To tell you the truth, I am not quite sure when or where I recorded these three records. And if I remember correctly I didn't find out the titles and the performing artists until some years later.
The records were probably released in Léopoldville, Congo, on the Esengo label, and presumably in the late 1950s. Clues for this can be found in the repertoire, which clearly contain elements of other popular groups from that glorious era.
Apart from this I know very little about the Affront Jazz or its members De Bockout, Monteiro and Baguette.
Nevertheless these six songs are firmly rooted in my musical memory and bits of these tracks surface at the most awkward moments. Especially the Rock-a-Mambo like beginning of "Soriano Me Voy" has a tendency to pop up in my mind in boring meetings, or queues in the supermarket.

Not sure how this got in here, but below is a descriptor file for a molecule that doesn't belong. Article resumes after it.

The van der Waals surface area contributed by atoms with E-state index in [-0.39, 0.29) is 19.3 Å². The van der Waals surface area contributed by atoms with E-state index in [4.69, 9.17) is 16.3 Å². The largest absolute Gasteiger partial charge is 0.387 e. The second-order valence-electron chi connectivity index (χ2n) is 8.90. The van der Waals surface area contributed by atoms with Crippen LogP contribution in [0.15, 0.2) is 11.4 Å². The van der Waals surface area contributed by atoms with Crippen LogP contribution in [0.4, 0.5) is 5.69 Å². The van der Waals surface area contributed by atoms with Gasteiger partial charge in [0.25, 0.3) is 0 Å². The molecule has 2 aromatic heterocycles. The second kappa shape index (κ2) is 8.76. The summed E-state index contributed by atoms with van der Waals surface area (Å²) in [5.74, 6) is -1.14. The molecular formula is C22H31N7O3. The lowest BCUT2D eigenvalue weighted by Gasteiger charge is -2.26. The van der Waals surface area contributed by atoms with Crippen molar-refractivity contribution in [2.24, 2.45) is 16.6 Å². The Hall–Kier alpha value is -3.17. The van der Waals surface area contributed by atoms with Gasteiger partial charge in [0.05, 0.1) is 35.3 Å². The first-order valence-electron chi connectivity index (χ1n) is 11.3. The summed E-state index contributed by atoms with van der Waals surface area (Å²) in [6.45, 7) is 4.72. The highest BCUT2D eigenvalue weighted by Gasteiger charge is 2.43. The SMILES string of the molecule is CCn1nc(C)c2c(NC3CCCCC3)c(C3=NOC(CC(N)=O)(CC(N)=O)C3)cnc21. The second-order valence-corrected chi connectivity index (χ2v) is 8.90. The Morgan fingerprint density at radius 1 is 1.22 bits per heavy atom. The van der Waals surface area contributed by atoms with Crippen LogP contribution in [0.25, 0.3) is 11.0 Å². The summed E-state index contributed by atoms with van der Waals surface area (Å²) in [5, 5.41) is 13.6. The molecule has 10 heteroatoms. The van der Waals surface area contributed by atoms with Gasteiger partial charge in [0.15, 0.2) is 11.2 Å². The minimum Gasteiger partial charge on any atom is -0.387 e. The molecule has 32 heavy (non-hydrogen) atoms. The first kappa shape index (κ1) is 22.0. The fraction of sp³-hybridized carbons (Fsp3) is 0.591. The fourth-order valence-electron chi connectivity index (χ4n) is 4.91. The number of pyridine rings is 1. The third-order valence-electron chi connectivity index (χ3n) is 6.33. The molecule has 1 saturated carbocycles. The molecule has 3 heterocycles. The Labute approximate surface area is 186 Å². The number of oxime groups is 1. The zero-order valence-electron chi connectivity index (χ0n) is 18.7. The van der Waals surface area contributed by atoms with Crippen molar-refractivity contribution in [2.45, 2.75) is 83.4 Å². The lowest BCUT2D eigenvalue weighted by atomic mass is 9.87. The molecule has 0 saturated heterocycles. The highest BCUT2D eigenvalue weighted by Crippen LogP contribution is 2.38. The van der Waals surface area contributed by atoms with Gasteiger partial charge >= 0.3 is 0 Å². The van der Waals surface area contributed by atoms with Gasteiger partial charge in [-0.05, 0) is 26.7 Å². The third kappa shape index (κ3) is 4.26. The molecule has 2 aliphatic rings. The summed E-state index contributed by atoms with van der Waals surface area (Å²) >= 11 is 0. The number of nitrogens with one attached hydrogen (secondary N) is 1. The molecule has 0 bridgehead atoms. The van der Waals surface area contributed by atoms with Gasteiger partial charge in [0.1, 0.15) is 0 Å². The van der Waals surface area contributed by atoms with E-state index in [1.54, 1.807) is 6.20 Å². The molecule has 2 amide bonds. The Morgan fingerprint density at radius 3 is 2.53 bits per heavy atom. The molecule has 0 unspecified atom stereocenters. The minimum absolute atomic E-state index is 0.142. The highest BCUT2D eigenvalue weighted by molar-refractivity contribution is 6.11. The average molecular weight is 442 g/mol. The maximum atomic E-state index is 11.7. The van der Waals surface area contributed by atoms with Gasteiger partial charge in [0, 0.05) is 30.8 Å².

The first two of these tracks have been blatantly inspired by Franco and his O.K. Jazz. I mean, how blatant can you get, with a title like "Marie Pauline" (a mix between Franco's first girl friend Marie José and his first wife Pauline), the Franco-Essous inspired guitar-clarinet runs and the Rossignol-like vocal.
For the other four songs Affront Jazz have listened carefully to the groups from what was probably their own label: Rock-a-Mambo and African Jazz. I wouldn't even be surprised if it turned out that members of these orchestras were playing in these songs.
"La Gayophona" on the other hand was also performed on the Loningisa label (early 1958), where Pholidor claimed to have written it. I have, however, been assured that African Jazz also performed the song.
I hope someone can enlighten us with more information about these delightful songs.
Affront Jazz on Esengo
Joe Malinga's One for Dudu (1981)
1 day ago